The signs of avian pox have been seen in an Oklahoma turkey, putting hunters in the state on alert.
A turkey found in Seminole County, Oklahoma had a severe amount of lesions covering its face, a common symptom of avian pox.
Avian pox can be fatal to the birds, but the unsettling appearance may be worse than the overall impact the virus is likely to have on the wild turkey population. It’s usually spread by mosquitoes.
Unfortunately, the bird in the photos was disposed of before biologists could conduct the proper tests to determine if it was indeed avian pox.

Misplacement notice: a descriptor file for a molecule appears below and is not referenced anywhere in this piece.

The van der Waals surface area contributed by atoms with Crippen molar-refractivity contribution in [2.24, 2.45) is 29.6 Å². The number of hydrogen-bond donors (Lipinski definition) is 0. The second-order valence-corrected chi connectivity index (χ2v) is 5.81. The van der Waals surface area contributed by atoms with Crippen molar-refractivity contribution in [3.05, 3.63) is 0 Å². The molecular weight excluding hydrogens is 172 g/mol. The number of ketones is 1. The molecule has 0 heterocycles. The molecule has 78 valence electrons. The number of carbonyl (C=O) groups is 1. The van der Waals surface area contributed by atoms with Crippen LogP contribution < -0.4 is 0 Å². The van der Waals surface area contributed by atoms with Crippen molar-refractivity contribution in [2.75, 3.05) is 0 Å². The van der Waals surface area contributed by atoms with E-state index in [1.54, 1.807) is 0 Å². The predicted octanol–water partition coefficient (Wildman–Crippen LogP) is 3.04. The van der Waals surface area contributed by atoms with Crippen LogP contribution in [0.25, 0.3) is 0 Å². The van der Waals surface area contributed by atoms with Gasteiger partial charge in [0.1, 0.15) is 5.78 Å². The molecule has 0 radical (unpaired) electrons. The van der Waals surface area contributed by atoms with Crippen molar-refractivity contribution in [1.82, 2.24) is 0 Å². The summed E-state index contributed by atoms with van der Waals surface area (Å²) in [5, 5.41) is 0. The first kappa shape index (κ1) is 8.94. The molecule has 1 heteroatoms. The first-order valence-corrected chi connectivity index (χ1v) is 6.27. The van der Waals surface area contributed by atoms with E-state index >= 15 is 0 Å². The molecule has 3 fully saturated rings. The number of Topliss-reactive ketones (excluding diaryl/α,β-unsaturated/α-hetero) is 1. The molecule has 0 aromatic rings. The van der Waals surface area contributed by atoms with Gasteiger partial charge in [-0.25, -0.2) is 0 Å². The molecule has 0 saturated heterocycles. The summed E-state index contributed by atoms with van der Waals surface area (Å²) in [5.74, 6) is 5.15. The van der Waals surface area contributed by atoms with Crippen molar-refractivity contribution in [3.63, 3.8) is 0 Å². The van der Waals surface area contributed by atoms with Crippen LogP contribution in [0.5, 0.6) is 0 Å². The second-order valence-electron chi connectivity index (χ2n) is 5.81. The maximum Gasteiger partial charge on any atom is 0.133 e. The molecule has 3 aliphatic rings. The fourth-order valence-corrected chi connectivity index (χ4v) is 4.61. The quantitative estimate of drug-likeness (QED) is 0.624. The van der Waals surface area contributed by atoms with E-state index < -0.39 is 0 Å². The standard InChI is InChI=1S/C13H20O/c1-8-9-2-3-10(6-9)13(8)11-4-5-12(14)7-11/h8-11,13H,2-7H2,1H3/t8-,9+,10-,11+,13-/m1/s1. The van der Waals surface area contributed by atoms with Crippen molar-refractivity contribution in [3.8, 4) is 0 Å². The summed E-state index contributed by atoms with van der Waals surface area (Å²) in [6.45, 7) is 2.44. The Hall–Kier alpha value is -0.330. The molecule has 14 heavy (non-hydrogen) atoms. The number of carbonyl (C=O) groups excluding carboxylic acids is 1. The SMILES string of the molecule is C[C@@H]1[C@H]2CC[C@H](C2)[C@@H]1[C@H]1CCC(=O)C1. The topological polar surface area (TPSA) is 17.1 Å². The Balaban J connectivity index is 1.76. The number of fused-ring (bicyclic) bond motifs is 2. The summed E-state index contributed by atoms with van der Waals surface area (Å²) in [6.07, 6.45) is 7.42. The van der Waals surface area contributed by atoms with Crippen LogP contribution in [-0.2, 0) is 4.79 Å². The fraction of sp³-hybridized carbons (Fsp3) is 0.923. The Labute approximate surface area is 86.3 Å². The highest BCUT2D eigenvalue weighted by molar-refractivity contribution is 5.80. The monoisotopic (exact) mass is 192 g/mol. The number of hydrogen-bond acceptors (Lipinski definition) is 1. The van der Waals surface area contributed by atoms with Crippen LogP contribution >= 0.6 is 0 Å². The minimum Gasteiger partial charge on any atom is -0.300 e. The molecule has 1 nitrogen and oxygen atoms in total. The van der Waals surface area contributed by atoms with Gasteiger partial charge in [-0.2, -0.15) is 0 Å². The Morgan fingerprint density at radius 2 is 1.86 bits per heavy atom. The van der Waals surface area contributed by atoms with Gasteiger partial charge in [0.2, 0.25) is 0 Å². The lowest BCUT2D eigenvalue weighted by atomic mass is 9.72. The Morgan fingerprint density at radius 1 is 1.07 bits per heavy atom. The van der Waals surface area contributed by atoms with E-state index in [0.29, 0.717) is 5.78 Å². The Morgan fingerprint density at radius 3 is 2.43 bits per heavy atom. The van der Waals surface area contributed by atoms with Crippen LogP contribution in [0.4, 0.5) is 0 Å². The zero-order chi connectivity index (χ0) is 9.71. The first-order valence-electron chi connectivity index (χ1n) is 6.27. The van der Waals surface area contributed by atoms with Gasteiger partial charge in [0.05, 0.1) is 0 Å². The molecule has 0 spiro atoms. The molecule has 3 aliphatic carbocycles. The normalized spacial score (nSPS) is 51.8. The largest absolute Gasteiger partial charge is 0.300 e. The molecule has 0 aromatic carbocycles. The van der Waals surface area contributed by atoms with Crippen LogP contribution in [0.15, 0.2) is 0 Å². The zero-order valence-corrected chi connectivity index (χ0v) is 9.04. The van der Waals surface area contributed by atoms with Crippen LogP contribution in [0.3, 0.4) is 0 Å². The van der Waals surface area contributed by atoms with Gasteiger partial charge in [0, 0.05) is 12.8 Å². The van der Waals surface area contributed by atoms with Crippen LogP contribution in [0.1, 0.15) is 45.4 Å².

Here’s the Facebook post from the National Wild Turkey Foundation, who shared photos sent in by one of their regional directors.
The need for definitive tests is crucial, so the NWTF is asking anyone in the area to immediately put harvested birds on ice, and contact a game warden or biologist as soon as possible.
Here’s more news coverage from the local NBC affiliate.
In the meantime, no effects on the Oklahoma spring turkey hunting season have been announced or anticipated.